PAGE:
By RAUL RAMIREZ
Special to The New Vision
Padre Kino arrived in Mexico City on June 1, 1681, and while awaiting his first assignment he wrote about a comet that he had studied in Europe in 1680 that was also visible in Mexico.
Padre Kino published a treatise titled “Exposición Astronómica de el Cometa” and on the cover appeared the image of Guadalupe. He wrote that “We have so close (to us) a copy of that divine lady, Mother of God, Nuestra Señora de Guadalupe, who bestows protection on Mexico. She is surrounded by the sun, embellished by the stars, with the moon as her carpet and uplifted by a Cherub. There is nothing in the heavens, commanding as the moon may be, that does not serve as adornment to her image. What would the original be (to behold)?”
Padre Kino sent copies of his treatise to the Duchess of Aveiro, Guadalupe De Lancaster, to distribute to the Spanish Court. In his letters to the Duchess he stated that he celebrated Mass weekly at La Capilla de Guadalupe. He wrote on July 4, 1681 that he was sending her images of Our Lady which he “placed against the sacred picture itself of Our Lady of Guadalupe….. I kept all five images on the altar, on the very corporal where the sacrifice of the Mass under the species of bread and wine takes place— the price of our redemption.”
Eleven months later enroute to Baja California, Padre Kino wrote the Duchess averring that “The city which by God’s favor and that of the Blessed Virgin we shall found in California within the next three to five months, will be called, by God’s grace, Nuestra Señora de Guadalupe de las Californias.”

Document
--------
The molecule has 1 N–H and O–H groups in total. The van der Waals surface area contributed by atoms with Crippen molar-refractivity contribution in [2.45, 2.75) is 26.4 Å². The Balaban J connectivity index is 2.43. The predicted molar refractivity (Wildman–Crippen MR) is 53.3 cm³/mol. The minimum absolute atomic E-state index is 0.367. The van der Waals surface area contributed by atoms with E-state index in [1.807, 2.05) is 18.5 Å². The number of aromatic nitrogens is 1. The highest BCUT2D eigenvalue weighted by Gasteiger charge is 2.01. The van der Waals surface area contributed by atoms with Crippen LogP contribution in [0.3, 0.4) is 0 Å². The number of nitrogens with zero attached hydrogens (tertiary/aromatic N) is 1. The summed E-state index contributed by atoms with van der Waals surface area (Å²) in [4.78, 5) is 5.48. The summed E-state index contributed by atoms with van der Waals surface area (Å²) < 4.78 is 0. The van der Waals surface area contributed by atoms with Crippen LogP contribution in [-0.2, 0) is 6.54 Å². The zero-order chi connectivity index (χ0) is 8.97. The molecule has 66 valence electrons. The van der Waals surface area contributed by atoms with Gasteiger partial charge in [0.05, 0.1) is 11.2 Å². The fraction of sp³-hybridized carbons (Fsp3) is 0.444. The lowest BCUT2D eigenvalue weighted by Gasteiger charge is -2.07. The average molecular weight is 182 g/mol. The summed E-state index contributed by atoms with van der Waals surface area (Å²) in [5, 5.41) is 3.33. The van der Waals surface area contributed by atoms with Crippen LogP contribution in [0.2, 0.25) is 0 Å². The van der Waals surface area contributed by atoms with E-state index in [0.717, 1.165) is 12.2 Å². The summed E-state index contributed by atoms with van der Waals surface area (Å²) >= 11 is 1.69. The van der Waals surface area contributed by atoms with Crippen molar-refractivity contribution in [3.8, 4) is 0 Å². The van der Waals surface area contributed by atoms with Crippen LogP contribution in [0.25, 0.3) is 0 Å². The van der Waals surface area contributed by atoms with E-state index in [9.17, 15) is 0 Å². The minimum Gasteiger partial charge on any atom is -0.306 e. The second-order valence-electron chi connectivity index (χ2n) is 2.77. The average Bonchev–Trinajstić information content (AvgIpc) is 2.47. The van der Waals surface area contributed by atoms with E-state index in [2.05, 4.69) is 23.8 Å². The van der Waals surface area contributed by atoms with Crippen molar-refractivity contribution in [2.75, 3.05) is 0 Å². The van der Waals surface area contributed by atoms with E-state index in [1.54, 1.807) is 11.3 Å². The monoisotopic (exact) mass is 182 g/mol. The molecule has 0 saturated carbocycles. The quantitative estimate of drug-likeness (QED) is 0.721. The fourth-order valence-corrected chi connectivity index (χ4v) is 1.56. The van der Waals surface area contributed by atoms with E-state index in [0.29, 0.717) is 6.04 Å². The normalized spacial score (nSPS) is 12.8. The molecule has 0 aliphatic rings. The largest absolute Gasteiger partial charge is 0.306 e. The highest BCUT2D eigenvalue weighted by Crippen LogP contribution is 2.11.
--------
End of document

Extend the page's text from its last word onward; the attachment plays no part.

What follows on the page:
In a letter to Padre Francisco de Castro, Padre Kino reported that Padre Matia Goni and he arrived in La Paz on April 2, 1683. Engaging the native people they showed them “a crucifix and on another day an image of Our Lady of Guadalupe, but they gave no sign of actually having or ever having had any acquaintance with these objects or with matters concerning the Catholic religion.”
Naming the small church at the fort the “Real de Nuestra Señora de Guadalupe,” Padre Kino commented that “within a few months we can begin to administer baptism, since these Indians seem to me to be the most tractable, affable, cheerful and jovial in all America.” Unfortunately, on July 3, 1683, the peace was broken by Spanish soldiers and padres were forced to abandon their first mission in Baja.
On Dec. 15, 1683, Padre Kino wrote the Duchess reporting that in October a new mission was started at San Bruno and that he placed a lovely image of Guadalupe on the main altar. Later he wrote thanking her for the incense figures that she sent, adding that he used them on the altar of Guadalupe when he made his final religious vow on Aug. 15, 1684.
However, by May of 1685, this mission failed due to lack of resources. Padre Kino arrived in the Primería Alta in 1687, and while he did not name any of his new missions after Guadalupe, his Marian naming practice continued.